With religion, we might expect a similar effect. Maybe different generations experience religion differently, beyond how they age. To examine this, I used GSS data to look at the relationship between age and Christianity for three different birth cohorts—respondents born in the 1940s and the 1950s. The first graph replicates the graph above, levels of Christianity over age, for people born in the 1940s. The next for those in the 1950s. As you can see, the relationship between age and Christianity changes by cohort. The respondents who were born in the 1940s held steady in their profession of Christianity as they aged, but the later cohort actually declined somewhat.



In addition to age and cohort effects, there are also have history effects. Here society changes in some way that affects everyone. The classic example is the Great Depression of the 1930s. It affected people regardless of their age or their birth cohort. Various aspects of religion change with historical changes. Wars and other times of trouble might reinforce the strength of religious beliefs. The social turmoil of the 1960s led young people to question existing social institutions, including organized religion.

As a simple illustration of a historical effect, I took levels of professed Christianity by decade, for the 1970s, 80s, 90s, and the 2000s. As shown in the graph, a smaller percentage of the population is professing Christianity with each decade. (To be clear, since the population is growing, there are actually more


professed Christians in the country now than in the 1970s, they just constitute a smaller percentage.) This appears to be a historical effect—the times they are a changing.

If this weren’t confusing enough, age effects can change by both cohorts and periods. (In statistical terms, this is a called an interaction effect.) So, the relationship between age and Christianity now might be different than it was in the past. Who knows, maybe the relationship between age and cohort various by historical period.

The upshot of all of this is that it’s rather difficult to make sense of social changes over time, and this leads to a fair amount of confusion about what’s really going on in society. What seems to be an easy question, for example, changes in professed Christianity over time, is somewhat difficult to make sense of. In this post, I’ve only looked at one aspect of religion, but we could do similar analyses for other religions as well as other aspects of religion, such as belief in God, importance of religion, and attendance at religious services.

I suppose that this post serves as a warning about over-simplifying social trends. If nothing else, this difficulty will always give us sociologists something to do with our time.

May 22, 2009

Cognitive Dissonance and Sociology Classes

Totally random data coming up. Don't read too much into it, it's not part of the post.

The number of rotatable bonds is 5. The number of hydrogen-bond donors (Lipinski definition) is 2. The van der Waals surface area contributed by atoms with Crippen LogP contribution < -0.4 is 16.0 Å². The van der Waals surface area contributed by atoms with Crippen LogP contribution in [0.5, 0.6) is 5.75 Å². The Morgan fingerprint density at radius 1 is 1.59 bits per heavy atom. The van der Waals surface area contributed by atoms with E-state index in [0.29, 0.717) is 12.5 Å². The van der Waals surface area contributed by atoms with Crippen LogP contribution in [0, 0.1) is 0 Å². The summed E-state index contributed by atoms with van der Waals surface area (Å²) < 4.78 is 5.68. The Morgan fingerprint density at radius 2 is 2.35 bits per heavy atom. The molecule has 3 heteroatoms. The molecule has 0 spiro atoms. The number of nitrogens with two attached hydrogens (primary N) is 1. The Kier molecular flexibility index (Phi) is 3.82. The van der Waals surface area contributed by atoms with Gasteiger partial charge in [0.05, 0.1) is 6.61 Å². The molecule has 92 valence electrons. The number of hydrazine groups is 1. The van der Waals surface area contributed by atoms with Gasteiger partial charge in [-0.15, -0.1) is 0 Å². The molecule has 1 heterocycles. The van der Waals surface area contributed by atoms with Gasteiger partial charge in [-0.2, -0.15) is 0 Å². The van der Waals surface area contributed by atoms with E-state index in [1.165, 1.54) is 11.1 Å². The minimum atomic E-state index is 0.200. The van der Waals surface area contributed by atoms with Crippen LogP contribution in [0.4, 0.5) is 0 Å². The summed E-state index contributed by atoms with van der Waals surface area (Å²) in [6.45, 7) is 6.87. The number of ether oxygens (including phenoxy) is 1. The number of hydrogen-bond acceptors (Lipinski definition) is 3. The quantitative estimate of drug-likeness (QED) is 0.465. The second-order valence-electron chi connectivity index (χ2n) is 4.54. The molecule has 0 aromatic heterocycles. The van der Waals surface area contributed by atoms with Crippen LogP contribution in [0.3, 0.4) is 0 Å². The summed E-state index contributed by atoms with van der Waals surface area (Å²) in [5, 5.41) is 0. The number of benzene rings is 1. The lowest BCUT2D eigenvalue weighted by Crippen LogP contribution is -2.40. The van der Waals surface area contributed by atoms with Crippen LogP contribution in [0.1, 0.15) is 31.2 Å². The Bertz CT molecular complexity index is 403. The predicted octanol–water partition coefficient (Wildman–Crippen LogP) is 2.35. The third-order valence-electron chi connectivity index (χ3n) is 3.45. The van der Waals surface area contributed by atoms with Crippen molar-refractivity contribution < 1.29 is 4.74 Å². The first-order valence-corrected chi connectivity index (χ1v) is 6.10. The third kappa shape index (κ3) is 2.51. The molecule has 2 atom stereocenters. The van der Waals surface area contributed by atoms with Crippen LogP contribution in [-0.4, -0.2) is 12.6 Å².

author_sally By Sally Raskoff

Does your sociology class cause you some discomfort as you learn about topics from this new perspective? Do some of the research findings and sociological perspectives conflict with your own world view or beliefs? Sometime sociology classes produce cognitive dissonance, or a situation where contradictory beliefs require us to change our minds about something.

If this sounds familiar, you are not alone in this experience and there are a number of ways you might deal with it:

clip_image0061. You might completely reject any or all of the sociological ideas and concepts. If you are learning about concepts or research findings that seem to conflict with your values or beliefs, you may decide that sociologists are just wrong. This may be especially likely if you are a member of a family, cultural, or religious group that has strong beliefs about such concepts and topics. The problem with this rejection is that you will not be open to learning anything sociological. So your sociology class might be a wasted effort.

2. You might reject your values and beliefs when they conflict with the information you are exposed to in your sociology class. This may alienate you from your family, friends, and community. This reaction doesn’t serve you well either, because you won’t learn anything.

3. You may consider how the new information meshes with your beliefs and values, to clarify and analyze how your own thoughts correspond to those of the wider society. You may eventually accept what the sociological findings have to say or you may not, but at least you have considered them critically.

clip_image009This third response comprises true learning and is the goal of education in any academic discipline. Being exposed to new ideas and ways of thinking is the hallmark of our educational system when it works best. This doesn’t mean that the process is easy or simple or that you have to completely agree with everything you are learning.